conclusion of the matter is this, which is the fairest and truest of
all sayings, that for the good man to sacrifice and hold converse with
the Deity by means of prayers and service of every kind is the noblest
thing of all and the most conducive to a happy life, and above all
things fitting."[235]

This is typical of Plato's attitude towards life in his old age; and
further, his metaphysical system of monistic idealism is the most
remarkable approach to Hebrew monotheism which the Greek world made.
The Patristic writers in the first centuries of the Christian era were
so struck by this Hebraism in the Greek thinker, that they attributed
it to direct borrowing. Aristobulus had written of a translation of
the Pentateuch older than the Septuagint, which Plato was supposed to
have studied. Clement called him the Hebrew philosopher, Origen and
Augustine comment on his agreement with Genesis, and think that when
he was in Egypt he listened to Jeremiah.[236] Eusebius worked out in
detail his correspondences with the Bible. Some early neo-Platonist,
perhaps Numenius, declared that Plato was only the Attic Moses; and in
more modern times the Cambridge Platonists of the sixteenth century
harbored similar ideas, and Nietzsche spoke bitterly of the day when
"Plato went to school with the Jews in Egypt."

Of Philo, then, we may say, as Montaigne said of himself, that he was
a Platonist before he knew who Plato was. Yet he was the first
Hellenistic Jew who perceived the fundamental harmony between the
philosopher's idealism and Jewish monotheism, and he was the first
important commentator of Plato who developed the religious teaching of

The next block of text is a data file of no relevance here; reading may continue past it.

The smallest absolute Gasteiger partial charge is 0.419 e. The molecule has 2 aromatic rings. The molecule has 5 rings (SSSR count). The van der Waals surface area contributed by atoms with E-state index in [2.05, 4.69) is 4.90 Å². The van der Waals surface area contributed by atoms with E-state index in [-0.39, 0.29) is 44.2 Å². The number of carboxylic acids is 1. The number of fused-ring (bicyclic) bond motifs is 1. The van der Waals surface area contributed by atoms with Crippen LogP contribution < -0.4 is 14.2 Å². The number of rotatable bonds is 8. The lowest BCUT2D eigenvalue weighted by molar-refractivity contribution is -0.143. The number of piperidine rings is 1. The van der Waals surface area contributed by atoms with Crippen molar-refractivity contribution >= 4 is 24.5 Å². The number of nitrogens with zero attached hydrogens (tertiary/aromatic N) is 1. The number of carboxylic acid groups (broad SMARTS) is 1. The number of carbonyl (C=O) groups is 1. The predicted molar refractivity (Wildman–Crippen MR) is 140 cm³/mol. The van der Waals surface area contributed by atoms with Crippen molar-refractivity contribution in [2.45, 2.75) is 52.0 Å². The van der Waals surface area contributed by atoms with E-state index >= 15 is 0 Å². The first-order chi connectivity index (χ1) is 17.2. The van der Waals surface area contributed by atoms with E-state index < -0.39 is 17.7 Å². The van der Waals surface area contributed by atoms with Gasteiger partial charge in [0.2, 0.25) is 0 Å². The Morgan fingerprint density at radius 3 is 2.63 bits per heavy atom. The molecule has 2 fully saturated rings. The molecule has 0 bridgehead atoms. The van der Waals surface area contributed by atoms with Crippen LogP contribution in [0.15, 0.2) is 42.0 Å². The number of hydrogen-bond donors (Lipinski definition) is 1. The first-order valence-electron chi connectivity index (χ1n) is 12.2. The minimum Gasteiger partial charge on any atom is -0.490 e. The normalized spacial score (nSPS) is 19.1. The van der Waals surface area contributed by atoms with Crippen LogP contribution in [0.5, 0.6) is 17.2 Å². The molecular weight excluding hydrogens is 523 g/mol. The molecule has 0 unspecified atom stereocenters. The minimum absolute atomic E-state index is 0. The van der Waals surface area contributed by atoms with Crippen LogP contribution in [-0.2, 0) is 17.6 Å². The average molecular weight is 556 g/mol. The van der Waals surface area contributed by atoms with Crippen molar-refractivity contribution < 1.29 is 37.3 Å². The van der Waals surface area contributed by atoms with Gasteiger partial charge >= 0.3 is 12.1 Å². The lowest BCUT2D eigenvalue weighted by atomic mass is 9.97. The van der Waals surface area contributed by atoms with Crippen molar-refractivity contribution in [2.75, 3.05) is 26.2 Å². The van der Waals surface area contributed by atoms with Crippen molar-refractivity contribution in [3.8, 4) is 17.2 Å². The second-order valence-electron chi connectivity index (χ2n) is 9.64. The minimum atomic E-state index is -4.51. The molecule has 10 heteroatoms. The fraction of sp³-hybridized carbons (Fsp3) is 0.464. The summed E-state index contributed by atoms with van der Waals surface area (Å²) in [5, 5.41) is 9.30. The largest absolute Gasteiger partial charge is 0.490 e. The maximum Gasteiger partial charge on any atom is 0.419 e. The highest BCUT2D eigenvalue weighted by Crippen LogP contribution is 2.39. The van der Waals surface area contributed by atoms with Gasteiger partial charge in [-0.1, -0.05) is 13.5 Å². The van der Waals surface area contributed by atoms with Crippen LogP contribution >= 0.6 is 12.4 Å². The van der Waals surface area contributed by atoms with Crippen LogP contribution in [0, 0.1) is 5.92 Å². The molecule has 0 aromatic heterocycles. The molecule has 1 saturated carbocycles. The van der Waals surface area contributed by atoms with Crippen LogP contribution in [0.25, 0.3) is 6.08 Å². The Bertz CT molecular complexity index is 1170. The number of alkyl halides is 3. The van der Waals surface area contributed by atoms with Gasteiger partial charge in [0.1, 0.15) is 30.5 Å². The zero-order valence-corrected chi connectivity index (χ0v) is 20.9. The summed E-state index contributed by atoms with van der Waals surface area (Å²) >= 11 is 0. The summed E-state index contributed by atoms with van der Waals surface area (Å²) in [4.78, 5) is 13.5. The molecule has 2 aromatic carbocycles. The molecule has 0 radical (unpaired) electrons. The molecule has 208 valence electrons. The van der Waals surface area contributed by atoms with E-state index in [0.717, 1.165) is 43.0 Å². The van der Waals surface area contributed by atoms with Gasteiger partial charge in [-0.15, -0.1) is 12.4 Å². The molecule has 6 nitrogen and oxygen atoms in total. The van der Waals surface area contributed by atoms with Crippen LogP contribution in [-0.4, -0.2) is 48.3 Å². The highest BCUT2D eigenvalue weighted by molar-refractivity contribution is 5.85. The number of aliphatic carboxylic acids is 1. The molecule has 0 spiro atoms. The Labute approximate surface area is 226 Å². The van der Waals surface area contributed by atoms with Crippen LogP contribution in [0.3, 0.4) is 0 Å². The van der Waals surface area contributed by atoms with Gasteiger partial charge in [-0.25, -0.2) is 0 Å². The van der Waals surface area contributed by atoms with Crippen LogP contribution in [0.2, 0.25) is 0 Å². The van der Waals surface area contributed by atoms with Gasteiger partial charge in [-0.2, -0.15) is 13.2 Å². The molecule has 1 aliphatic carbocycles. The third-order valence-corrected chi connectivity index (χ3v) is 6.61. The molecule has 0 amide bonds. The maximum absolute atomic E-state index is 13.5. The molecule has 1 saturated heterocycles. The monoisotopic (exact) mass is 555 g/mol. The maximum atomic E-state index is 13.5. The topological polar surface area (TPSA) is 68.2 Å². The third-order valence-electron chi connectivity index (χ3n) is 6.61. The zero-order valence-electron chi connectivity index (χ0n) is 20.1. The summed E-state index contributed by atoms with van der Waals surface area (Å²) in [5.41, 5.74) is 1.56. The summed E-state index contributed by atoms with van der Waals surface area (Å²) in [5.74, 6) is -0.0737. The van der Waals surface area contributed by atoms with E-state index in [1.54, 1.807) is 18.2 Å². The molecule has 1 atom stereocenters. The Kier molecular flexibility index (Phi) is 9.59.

his master into a powerful spiritual force.

It is true that the seeds of neo-Platonism, _i.e._, the religious
re-interpretation of Platonism under the influence of Eastern thought,
had been sown already; and Philo must have received from his
environment to some extent the mystical version of the master's
system, with its goal of ecstatic union with God, and its tendency to
asceticism as a means thereto. But the earlier products of the
movement had been crude, and had lacked a powerful moving spirit. This
was provided by Philo when he introduced his overmastering conception
of God. The popular saying, "Either Plato Philonizes or Philo
Platonizes"[237] contains a deep truth in its first as well as in its
second part. It not only marks the likeness in style of the two
writers, but it suggests that Philo, on the one hand, made fruitful
the religious germ in Plato's teaching by his Hebraism, and, on the
other, nourished the philosophical seed in Judaism by his Platonism.
Plato's teaching falls into two main classes, the dialectical and the
mythical, and it is with the latter that Philo is in specially close
connection. For in his myths Plato tries to achieve a synthesis by
imaginative flight where he had failed by discursive reason. He
unifies experience by striking intuitions, something in the spirit of
a Hebrew prophet. Moreover his style, as well as his thought, has here